Then go through every page, paying close attention to design elements (colors, fonts, layout, images) and messaging (tone, language, content, calls to action).

Check to see if your site’s visual elements and messaging match your brand identity, the approved fonts, colors, logos, and messaging, and appeal to visitors. 

8. There’s no social proof on your site to show visitors the quality of your service

Say a client is looking for an HVAC company within your service area, but they’re down to two options (your company and others) and can’t tell which to choose. 

What would make them more likely to choose you over a competitor?

Social proof — evidence that your company has successfully met the needs and expectations of previous clients.

Nearly nine out of ten customers rely on the recommendations of others who have used your HVAC services in the past. 

And when some of these reviews are published on your services pages, people are 3.5 times more likely to choose your company than if there aren’t any at all. 

That’s why you should include them on your most important pages to give visitors a solid reason to trust and choose you. 

How to add social proof to your HVAC site

  1. Display customer reviews

Ask customers to leave a review after each successful service using any of these methods:

  • Have your technicians request feedback as soon as the job is complete
  • Let customer service representatives check up on customers a week or two after a completed service and request reviews if they are satisfied
  • Add a direct link to your preferred review platform (Google My Business, Yelp, Angi, or Facebook) to your digital invoices

Pro Tip: Send a follow-up email after a service appointment thanking the customer for their business before requesting a review. 
In the email, ask them to add a few (high-resolution) images of the completed projects, as well as their own photos, to prove the authenticity of the review. The visual proof makes more than half of your clients more likely to buy from you.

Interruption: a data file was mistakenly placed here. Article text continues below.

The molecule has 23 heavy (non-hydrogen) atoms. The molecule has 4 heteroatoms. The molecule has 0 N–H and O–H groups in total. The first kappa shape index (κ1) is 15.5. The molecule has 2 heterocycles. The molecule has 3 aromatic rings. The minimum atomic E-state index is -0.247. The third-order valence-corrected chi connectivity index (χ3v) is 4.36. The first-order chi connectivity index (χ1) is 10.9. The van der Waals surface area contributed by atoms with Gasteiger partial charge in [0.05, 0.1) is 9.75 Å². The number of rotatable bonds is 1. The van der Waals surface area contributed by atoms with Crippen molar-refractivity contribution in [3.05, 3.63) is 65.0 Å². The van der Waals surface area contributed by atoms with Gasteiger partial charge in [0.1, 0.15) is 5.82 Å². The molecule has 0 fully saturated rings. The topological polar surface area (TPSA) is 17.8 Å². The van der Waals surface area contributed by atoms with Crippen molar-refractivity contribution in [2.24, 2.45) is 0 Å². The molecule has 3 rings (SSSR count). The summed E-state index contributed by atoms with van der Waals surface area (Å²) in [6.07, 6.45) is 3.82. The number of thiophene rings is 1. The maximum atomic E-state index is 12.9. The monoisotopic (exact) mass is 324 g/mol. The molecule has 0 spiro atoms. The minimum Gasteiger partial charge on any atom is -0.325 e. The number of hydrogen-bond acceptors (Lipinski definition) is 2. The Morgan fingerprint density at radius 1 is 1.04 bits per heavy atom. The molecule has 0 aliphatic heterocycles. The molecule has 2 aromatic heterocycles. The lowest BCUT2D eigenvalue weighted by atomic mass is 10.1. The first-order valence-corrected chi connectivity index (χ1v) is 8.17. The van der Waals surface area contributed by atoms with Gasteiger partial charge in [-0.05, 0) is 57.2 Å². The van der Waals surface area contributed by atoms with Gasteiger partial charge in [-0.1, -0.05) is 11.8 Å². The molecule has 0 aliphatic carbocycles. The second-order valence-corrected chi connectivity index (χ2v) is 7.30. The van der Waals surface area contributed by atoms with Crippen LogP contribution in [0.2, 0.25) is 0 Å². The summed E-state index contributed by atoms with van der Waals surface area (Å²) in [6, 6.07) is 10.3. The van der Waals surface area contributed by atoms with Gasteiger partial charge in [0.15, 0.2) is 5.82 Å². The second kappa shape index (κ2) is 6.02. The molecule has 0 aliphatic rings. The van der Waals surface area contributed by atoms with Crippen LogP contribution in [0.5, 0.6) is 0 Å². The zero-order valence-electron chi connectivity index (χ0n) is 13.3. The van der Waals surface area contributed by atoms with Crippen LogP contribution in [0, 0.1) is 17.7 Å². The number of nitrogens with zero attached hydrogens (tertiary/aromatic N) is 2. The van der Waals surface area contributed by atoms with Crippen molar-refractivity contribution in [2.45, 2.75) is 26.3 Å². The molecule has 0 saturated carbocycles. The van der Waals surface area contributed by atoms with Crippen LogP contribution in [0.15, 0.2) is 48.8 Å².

Once you have these reviews, use them on your site in different ways. 

For example, Apollo Home has a dedicated page for customer reviews on its website that you can access from the homepage.

CTA for Review Page

Placing a snippet of the reviews with a call-to-action and asking people to read more is a great way to showcase their expertise as well as build customer trust. 

When you click on the link, it takes you to the dedicated page where Apollo Home displays its high ratings from Google.

This page also has a dropdown menu that lets prospects sort through reviews from popular platforms such as Angi, Google, and Facebook.

Sort Reviews

You can also sort the reviews by date to see how consistent the business has been in delivering exceptional service. 

What makes this strategy even more effective is that you can independently verify the authenticity of these reviews by clicking on the platform’s logo.

Verify Reviews

Allowing visitors to do this makes your business appear more credible, as people trust reviews from these platforms more than those manually published on your site (there’s really no way to verify those).

Plus when they click on the logo, it takes them directly to the review page where they can see pictures of the job done and view the profiles of the reviewers.

Highlight Reviews from Popular Platforms

Use review widgets from popular platforms like Google, Yelp, or Angie to show your customer reviews, especially those that highlight your strengths.

  1. Highlight relevant certifications and awards

Another way to show social proof is to highlight any relevant certifications, awards, or industry recognition that your HVAC company has received.

For example, Thermacon Service, an HVAC company based in Beaumont Texas, uses industry-recognized certifications to show its expertise in the industry.